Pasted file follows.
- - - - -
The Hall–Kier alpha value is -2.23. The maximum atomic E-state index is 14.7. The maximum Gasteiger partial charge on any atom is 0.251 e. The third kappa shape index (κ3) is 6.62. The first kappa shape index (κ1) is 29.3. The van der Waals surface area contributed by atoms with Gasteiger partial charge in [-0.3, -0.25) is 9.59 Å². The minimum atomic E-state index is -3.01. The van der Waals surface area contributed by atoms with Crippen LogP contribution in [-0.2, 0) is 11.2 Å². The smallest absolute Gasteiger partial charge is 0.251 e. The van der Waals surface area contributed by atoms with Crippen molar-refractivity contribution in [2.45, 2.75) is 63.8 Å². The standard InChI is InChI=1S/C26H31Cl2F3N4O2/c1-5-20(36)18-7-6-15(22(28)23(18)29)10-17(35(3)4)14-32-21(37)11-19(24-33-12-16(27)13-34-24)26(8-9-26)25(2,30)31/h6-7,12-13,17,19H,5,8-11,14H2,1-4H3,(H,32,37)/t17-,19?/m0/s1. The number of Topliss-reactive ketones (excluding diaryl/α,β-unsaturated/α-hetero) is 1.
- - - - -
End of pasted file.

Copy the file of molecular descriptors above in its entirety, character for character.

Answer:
The Hall–Kier alpha value is -2.23. The maximum atomic E-state index is 14.7. The maximum Gasteiger partial charge on any atom is 0.251 e. The third kappa shape index (κ3) is 6.62. The first kappa shape index (κ1) is 29.3. The van der Waals surface area contributed by atoms with Gasteiger partial charge in [-0.3, -0.25) is 9.59 Å². The minimum atomic E-state index is -3.01. The van der Waals surface area contributed by atoms with Crippen LogP contribution in [-0.2, 0) is 11.2 Å². The smallest absolute Gasteiger partial charge is 0.251 e. The van der Waals surface area contributed by atoms with Crippen molar-refractivity contribution in [2.45, 2.75) is 63.8 Å². The standard InChI is InChI=1S/C26H31Cl2F3N4O2/c1-5-20(36)18-7-6-15(22(28)23(18)29)10-17(35(3)4)14-32-21(37)11-19(24-33-12-16(27)13-34-24)26(8-9-26)25(2,30)31/h6-7,12-13,17,19H,5,8-11,14H2,1-4H3,(H,32,37)/t17-,19?/m0/s1. The number of Topliss-reactive ketones (excluding diaryl/α,β-unsaturated/α-hetero) is 1.